The Japanese fishing industry is NOT going along with TEPCO’s plan to dump treated groundwater. There’s simply no trust in anything TEPCO or the JG says. This is probably wise, as this dumping is the camels nose under the tent. However, the Bermsstrahlung radiation is building due to the water in the tanks. This contributes to a gamma ray “haze” that fill the plant site like a mist. 

We must not forget our OWN Fukushima, Hanford. Entire families are dying of something the Government is SURE isn’t related to anything stored there. And they’re seeing “clusters” of  anencephaly, a severe defect in which babies are born missing parts of the brain. Also officially not related to anything on that site.

We’re not hearing much about WIPP, because they’re sitting on data. The latest theory as to why that drum exploded is that a  lead contaminated glove was in it.  There is now concern that there’s another barrel with identical contents, including a lead contaminated glove. They are still not sure what caused the initial explosion.  They are not commenting on the amounts of Pu found offsite, likely because they’re been playing fast and loose with what they’re allowed to store there.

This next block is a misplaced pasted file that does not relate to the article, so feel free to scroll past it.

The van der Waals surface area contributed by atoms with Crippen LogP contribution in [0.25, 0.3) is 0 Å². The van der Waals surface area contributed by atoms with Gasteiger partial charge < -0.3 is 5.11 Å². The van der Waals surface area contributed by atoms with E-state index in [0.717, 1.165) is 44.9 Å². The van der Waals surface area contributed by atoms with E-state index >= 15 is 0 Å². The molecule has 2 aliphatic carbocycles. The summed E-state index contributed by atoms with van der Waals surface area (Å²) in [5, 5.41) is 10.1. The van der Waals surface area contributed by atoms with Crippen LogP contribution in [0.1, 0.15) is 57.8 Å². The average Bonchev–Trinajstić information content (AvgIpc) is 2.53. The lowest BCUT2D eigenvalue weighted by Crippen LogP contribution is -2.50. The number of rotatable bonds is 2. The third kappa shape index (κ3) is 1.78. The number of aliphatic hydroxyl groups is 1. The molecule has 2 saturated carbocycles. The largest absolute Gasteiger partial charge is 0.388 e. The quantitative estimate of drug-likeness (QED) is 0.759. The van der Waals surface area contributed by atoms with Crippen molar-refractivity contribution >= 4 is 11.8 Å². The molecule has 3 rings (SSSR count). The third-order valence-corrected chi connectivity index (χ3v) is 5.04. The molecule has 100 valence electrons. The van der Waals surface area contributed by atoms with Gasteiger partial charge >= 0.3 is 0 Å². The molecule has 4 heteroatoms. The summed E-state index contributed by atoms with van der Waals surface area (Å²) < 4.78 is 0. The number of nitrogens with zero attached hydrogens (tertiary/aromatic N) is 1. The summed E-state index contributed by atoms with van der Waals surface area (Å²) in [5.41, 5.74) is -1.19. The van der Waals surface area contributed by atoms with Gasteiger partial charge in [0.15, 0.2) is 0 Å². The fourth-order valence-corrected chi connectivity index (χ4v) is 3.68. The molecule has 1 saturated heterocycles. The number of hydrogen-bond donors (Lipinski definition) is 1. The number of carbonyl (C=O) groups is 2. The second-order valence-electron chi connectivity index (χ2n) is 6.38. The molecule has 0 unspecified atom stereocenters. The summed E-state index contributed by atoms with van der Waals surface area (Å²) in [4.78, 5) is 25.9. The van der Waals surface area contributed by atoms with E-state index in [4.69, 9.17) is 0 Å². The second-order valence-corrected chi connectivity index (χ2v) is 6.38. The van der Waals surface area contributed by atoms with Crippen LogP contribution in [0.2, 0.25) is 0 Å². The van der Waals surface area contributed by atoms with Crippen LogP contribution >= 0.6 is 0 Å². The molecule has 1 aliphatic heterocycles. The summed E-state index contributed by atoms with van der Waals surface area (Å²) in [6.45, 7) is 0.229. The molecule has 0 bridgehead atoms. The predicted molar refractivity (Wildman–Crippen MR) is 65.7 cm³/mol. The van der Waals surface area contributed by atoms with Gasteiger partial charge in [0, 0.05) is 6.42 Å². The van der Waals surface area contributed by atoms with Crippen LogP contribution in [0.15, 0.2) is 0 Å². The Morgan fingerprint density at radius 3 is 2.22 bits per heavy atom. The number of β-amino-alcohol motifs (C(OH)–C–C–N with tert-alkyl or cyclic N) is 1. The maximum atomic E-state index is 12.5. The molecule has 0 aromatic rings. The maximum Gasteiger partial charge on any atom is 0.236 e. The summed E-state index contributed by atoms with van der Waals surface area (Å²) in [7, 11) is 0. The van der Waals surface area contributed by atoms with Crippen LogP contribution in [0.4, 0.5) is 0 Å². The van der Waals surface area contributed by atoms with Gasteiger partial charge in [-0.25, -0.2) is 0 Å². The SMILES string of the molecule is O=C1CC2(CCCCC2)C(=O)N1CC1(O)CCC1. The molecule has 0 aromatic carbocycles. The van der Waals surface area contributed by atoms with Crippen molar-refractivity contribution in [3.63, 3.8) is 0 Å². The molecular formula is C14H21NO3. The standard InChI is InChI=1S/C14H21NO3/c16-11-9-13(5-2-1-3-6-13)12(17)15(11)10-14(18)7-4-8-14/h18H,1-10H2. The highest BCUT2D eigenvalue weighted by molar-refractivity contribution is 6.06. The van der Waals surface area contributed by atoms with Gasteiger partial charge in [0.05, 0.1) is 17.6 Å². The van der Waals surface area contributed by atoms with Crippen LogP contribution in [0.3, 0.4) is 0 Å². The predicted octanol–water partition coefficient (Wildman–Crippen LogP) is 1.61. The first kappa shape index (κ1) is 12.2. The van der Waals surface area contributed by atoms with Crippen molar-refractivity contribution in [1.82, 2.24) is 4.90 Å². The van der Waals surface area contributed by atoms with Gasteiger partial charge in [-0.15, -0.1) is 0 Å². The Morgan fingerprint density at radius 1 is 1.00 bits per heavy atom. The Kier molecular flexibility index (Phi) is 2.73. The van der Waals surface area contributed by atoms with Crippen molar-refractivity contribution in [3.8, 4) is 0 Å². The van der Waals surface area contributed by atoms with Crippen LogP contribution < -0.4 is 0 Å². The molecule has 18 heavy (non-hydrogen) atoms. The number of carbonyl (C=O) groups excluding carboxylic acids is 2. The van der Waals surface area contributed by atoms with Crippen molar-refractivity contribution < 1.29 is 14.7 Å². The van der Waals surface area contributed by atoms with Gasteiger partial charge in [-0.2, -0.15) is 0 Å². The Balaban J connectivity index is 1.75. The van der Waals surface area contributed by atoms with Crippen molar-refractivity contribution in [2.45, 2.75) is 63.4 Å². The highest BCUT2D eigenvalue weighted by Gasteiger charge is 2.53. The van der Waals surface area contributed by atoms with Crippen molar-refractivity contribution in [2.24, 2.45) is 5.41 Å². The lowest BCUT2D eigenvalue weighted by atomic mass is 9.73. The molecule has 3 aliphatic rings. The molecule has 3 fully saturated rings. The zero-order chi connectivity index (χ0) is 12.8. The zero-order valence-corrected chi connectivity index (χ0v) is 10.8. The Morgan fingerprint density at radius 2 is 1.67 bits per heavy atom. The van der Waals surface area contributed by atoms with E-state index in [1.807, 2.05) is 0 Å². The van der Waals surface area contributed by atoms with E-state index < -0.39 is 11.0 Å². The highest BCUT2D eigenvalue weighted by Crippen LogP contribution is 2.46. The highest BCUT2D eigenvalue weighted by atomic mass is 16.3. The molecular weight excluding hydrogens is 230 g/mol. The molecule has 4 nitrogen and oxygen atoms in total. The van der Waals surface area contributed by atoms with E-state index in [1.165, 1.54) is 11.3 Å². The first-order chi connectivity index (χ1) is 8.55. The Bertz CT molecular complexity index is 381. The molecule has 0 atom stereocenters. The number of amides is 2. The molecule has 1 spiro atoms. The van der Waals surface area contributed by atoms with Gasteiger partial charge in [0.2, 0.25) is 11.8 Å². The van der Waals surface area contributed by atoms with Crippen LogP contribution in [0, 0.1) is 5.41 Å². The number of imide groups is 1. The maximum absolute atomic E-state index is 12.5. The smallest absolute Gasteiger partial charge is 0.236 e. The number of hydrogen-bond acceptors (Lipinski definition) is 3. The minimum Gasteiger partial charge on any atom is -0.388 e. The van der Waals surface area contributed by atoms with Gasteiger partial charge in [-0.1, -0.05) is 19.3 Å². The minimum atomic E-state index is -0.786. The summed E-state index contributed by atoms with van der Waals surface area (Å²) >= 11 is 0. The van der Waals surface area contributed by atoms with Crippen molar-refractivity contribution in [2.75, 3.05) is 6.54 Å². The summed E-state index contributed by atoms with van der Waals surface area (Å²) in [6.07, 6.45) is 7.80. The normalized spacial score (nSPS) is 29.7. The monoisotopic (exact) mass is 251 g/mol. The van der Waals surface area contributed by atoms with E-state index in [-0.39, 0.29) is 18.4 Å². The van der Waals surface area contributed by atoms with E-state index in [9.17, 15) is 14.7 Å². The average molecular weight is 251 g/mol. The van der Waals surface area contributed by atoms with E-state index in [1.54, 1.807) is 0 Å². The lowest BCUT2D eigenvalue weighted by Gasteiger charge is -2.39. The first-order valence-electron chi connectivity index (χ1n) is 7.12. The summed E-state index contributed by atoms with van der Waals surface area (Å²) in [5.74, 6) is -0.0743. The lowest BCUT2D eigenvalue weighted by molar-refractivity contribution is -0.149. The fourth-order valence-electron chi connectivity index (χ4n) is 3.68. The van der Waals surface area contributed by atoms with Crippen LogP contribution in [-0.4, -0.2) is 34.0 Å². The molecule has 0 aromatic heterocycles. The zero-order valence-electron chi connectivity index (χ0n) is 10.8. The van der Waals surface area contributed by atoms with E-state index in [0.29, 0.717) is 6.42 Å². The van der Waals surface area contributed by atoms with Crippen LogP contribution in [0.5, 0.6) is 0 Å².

Have you ever heard of epigenetics? In short, these are inheritable changes that do NOT result from changes to genes but from changes to the “ladder” that holds the genes. This causes the genes to be expressed more often or less often. So you can have a perfectly find gene, but it’s always off and thus you suffer the consequence.

Another major discovery that began with “What the hell is that?!?”. It seems that we’ve got bubbles of gamma rays above and below the central hole of our galaxy. Best theory is that the hold ate something big a few million years ago.

If dark matter exists and if our  theories about it are correct, we should detect and excess of positrons because of it. We do.

They managed to get another specimen of the colossal squid to study. This one isn’t as big as the other one, only about 350kg. Don’t eat before reading, there are some photos in the story that make it look like they’re dissecting snot. I’m sure glad this squid is only found in Antarctica, as it would certainly be a man eater if it could get us.